As part of a divorce settlement, a New Jersey judge may decide that you are entitled to receive alimony and child support payments from your spouse. Conversely, you may be ordered to make alimony and child support payments based on the facts laid out during settlement talks or during a divorce trial. Whether you receive or make such payments, it’s important to understand how they are treated for tax purposes.
Alimony is no longer tax deductible
Prior to the passage of the Tax Cuts and Jobs Act, alimony payments were generally treated as income to the recipient. The person making the payments would be able to deduct them from his or her taxable income. However, after the passage of the TCJA, alimony payments are not considered income nor do they reduce the taxable income of the individual making them. It’s worth noting that new rules generally apply only to those who were divorced after the start of 2017.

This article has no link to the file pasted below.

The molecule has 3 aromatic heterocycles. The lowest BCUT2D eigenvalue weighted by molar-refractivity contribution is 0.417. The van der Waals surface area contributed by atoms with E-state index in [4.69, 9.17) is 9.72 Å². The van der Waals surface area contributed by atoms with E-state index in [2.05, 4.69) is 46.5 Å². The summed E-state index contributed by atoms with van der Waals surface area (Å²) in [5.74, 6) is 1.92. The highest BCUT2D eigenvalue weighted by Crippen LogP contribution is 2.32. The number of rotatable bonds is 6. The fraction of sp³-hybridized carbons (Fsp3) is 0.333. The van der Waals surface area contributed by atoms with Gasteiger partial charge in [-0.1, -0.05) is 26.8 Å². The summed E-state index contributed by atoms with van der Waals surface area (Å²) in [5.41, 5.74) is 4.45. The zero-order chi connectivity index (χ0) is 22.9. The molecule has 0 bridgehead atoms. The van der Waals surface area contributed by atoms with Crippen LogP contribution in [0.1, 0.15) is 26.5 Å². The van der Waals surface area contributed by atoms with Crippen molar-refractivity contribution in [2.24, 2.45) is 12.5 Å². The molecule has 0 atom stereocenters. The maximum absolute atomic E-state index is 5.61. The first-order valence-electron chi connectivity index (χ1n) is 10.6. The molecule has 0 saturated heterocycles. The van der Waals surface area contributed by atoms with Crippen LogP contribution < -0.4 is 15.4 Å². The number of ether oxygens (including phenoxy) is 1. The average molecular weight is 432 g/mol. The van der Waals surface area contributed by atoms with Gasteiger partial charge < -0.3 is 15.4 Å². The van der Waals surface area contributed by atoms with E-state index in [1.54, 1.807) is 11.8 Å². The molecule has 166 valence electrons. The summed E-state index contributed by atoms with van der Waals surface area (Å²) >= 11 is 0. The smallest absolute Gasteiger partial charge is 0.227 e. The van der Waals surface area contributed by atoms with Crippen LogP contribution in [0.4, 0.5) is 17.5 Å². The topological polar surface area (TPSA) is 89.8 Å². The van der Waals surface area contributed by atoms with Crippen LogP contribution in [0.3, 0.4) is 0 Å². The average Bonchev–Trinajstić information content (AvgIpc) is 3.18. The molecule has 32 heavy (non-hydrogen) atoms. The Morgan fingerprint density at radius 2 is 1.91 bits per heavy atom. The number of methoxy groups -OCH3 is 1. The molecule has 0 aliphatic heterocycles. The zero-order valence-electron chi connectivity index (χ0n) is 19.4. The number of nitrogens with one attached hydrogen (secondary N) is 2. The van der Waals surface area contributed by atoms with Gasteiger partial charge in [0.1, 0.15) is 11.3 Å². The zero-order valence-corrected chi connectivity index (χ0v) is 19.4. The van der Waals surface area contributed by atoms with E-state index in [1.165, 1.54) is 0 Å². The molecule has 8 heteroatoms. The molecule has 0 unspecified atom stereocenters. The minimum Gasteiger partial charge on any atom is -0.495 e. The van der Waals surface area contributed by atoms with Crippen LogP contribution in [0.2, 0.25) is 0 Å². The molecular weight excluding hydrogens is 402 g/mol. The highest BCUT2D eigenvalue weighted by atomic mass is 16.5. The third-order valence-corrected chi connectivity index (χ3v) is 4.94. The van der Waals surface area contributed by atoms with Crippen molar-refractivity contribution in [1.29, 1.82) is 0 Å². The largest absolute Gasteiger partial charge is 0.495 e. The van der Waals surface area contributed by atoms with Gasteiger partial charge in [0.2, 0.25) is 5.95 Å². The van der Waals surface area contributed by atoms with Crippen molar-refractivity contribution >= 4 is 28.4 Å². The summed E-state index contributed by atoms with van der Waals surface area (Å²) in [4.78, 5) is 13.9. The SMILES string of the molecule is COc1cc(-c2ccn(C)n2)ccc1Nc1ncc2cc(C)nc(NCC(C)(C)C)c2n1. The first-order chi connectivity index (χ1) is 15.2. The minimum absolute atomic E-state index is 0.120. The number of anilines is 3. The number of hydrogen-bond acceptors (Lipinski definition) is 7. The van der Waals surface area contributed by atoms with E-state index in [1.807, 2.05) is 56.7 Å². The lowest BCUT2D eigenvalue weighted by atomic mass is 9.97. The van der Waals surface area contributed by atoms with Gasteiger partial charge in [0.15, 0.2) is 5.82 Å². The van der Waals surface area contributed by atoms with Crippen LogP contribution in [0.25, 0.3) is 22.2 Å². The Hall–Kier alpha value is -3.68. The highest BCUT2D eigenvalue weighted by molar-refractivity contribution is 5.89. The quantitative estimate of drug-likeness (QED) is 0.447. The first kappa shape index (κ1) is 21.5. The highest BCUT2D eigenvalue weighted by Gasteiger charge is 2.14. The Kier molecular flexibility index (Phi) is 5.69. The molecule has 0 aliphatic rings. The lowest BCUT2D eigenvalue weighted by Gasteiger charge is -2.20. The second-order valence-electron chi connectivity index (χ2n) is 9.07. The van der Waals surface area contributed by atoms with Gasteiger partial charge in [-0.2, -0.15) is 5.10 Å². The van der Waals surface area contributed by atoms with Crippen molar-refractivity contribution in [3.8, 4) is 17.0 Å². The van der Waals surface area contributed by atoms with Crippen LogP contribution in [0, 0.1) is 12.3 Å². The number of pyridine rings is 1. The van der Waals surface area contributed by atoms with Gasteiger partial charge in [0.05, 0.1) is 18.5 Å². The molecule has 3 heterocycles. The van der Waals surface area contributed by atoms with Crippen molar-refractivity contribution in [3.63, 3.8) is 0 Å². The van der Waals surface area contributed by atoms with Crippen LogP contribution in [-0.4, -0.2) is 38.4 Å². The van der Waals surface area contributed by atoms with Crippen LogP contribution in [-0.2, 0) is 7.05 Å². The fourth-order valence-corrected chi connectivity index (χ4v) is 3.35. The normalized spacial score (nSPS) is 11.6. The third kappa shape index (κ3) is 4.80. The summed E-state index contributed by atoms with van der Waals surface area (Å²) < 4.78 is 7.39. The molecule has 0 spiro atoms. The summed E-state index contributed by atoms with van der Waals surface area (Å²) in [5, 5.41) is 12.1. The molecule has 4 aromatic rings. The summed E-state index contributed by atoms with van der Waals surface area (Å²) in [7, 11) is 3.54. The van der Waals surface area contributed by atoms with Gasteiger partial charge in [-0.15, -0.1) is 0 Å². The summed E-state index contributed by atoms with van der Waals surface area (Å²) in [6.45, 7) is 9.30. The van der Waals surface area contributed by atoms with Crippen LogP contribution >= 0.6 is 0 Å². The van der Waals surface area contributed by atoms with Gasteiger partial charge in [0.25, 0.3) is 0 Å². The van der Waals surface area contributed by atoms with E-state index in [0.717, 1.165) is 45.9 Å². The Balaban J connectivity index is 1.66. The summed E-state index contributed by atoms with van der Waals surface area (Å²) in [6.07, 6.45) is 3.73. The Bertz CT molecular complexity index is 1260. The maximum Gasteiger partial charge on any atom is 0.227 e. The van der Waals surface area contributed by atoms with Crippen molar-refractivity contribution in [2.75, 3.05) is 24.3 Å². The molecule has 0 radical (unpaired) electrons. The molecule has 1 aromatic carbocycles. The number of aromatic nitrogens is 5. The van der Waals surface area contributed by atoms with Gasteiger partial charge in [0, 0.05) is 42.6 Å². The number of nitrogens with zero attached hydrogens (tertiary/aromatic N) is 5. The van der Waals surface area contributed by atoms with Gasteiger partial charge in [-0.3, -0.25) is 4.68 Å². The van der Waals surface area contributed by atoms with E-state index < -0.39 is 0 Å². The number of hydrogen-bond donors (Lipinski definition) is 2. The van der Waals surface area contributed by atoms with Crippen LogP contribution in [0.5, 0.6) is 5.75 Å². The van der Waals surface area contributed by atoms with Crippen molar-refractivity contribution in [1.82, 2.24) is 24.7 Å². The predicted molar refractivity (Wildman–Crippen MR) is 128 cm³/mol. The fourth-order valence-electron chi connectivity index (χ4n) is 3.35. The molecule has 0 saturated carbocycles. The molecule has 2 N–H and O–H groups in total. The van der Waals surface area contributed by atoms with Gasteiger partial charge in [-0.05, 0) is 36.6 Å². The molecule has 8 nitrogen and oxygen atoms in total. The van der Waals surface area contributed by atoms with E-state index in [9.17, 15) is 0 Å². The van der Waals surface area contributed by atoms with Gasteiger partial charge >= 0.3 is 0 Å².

Child support is not tax deductible
In addition, child support payments are also not considered income. Instead, they are considered to be contributions made by a noncustodial parent that would normally be made if that person was still in a relationship with the child’s other parent. This also means that child support payments cannot be used to reduce a noncustodial parent’s taxable income.
Other benefits may be available
In addition to alimony or child support payments, parents may be entitled to the child tax credit as well as additional deductions. The value of these credits or deductions may play a role in determining how much you receive from your spouse in a divorce settlement.